GRIZZLY STEPPE: Russian Malicious Cyber Activity

You probably seen or heard or shared this news from TV, Radio and Social Media that Russian civilian and military intelligence services (RIS) successfully interfere with 2016 US Presidential election and hacked the email addresses of high profile target in Politics to name a few.

Department of Homeland Security Assistant Secretary for Public Affairs Todd Breasseale issued an executive summary today of the U.S. government’s findings of Russian malicious cyber activity known as Grizzly Steppe.

Russia’s civilian and military intelligence services engaged in aggressive and sophisticated cyber-enabled operations targeting the U.S. government and its citizens. The U.S. Government refers to this activity as GRIZZLY STEPPE. These cyber operations included spearphishing campaigns targeting government organizations, critical infrastructure entities, think tanks, universities, political organizations, and corporations, and theft of information from these organizations. This stolen information was later publicly released by third parties.

What Is Spearphishing?

Spearphishing is the use of forged emails, texts, and other messages to manipulate users into opening malware or malicious software or clicking on malicious links.

Spearphishing attacks can lead to credential theft (e.g., passwords) or may act as an entry point for threat actors into an organization to steal or manipulate data and disrupt operations.

For more information, see the US CERT Tip on Avoiding Social Engineering and Phishing Attacks.

Continue reading the executive summary at their website:

Reported Russian Military and Civilian Intelligence Services (RIS). Alternate Names
BlackEnergy V3
BlackEnergy2 APT
Energetic Bear
Fancy Bear
Operation Pawn Storm
Powershell backdoor
SYNful Knock
Tiny Baron
Tsar Team
twain_64.dll (64-bit X-Agent implant)
VmUpgradeHelper.exe (X-Tunnel implant)

Commit to Cybersecurity Best Practices
A commitment to good cybersecurity and best practices is critical to protecting networks and systems. Here are some questions you may want to ask your organization to help prevent and mitigate against attacks.

  1. Backups: Do we backup all critical information? Are the backups stored offline? Have
    we tested our ability to revert to backups during an incident?
  2. Risk Analysis: Have we conducted a cybersecurity risk analysis of the organization?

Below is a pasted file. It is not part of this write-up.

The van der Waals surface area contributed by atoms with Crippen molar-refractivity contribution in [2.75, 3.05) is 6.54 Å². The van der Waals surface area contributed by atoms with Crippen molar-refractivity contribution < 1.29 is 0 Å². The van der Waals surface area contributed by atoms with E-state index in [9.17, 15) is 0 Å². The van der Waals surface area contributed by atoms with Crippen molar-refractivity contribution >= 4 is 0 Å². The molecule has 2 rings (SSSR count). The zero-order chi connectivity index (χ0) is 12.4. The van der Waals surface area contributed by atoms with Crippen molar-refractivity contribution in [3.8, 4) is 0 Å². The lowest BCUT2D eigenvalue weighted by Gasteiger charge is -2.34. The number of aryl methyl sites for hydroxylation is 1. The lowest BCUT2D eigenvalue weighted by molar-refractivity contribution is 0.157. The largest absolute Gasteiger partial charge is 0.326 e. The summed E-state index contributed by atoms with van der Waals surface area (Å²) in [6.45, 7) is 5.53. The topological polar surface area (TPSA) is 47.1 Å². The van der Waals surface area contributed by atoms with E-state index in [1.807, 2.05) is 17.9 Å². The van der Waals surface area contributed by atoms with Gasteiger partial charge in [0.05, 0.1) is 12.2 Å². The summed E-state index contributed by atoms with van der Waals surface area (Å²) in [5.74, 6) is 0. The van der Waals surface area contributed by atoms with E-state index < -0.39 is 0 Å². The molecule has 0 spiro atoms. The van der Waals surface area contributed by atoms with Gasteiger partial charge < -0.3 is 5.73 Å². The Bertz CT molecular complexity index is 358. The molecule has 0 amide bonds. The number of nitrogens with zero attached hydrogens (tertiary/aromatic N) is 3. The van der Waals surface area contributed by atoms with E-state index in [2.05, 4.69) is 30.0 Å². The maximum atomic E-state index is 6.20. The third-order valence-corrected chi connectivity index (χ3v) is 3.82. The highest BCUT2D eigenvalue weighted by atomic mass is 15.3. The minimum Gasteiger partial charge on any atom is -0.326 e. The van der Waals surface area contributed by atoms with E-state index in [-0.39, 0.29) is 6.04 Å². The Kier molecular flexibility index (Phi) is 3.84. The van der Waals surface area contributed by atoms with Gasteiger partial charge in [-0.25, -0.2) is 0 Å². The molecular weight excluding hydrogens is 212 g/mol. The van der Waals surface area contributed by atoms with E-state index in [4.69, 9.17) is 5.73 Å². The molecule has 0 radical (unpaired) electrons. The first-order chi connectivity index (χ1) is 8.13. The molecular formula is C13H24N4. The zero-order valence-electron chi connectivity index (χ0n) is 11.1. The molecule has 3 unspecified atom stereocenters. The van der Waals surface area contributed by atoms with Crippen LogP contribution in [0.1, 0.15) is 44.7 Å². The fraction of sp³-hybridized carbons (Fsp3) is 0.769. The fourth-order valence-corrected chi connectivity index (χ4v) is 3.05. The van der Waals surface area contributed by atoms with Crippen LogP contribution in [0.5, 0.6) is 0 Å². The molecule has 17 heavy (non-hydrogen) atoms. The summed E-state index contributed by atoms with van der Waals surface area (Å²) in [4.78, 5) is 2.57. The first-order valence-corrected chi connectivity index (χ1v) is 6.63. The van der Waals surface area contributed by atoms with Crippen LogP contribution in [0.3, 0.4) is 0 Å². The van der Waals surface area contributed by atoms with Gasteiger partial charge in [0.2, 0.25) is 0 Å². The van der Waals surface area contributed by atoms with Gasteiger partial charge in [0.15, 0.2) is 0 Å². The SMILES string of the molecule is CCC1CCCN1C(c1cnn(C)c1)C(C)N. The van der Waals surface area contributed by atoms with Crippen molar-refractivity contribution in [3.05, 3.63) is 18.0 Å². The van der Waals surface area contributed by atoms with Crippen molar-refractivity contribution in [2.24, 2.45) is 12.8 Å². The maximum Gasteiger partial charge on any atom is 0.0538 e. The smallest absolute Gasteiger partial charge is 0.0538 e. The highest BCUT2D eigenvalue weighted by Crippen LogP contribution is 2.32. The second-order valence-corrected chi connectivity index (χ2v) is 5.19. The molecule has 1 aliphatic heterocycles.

3. Staff Training: Have we trained staff on cybersecurity best practices?
  4. Vulnerability Scanning & Patching: Have we implemented regular scans of our
    network and systems and appropriate patching of known system vulnerabilities?
  5. Application Whitelisting: Do we allow only approved programs to run on our networks?
  6. Incident Response: Do we have an incident response plan and have we practiced it?
  7. Business Continuity: Are we able to sustain business operations without access to
    certain systems? For how long? Have we tested this?
  8. Penetration Testing: Have we attempted to hack into our own systems to test the
    security of our systems and our ability to defend against attacks?

Top Seven Mitigation Strategies
DHS encourages network administrators to implement the recommendations below, which can prevent as many as 85 percent of targeted cyber-attacks. These strategies are common sense to many, but DHS continues to see intrusions because organizations fail to use these basic measures.

  1. Patch applications and operating systems – Vulnerable applications and operating systems are the targets of most attacks. Ensuring these are patched with the latest updates greatly reduces the number of exploitable entry points available to an attacker. Use best practices when updating software and patches by only downloading updates from authenticated vendor sites.
  2. Application whitelisting – Whitelisting is one of the best security strategies because it allows only specified programs to run while blocking all others, including malicious
  3. Restrict administrative privileges – Threat actors are increasingly focused on gaining
    control of legitimate credentials, especially those associated with highly privileged
    accounts. Reduce privileges to only those needed for a user’s duties. Separate administrators into privilege tiers with limited access to other tiers.
  4. Network Segmentation and Segregation into Security Zones – Segment networks into
    logical enclaves and restrict host-to-host communications paths. This helps protect
    sensitive information and critical services and limits damage from network perimeter breaches.
  5. Input validation – Input validation is a method of sanitizing untrusted user input
    provided by users of a web application, and may prevent many types of web application security flaws, such as SQLi, XSS, and command injection.
  6. File Reputation – Tune Anti-Virus file reputation systems to the most aggressive setting possible; some products can limit execution to only the highest reputation files, stopping a wide range of untrustworthy code from gaining control.
  7. Understanding firewalls – When anyone or anything can access your network at any
    time, your network is more susceptible to being attacked. Firewalls can be configured to block data from certain locations (IP whitelisting) or applications while allowing relevant and necessary data through.

There are so many useful information to know to keep your working environment secure or at least minimize risk of being compromise. 🙂 Continue reading here:


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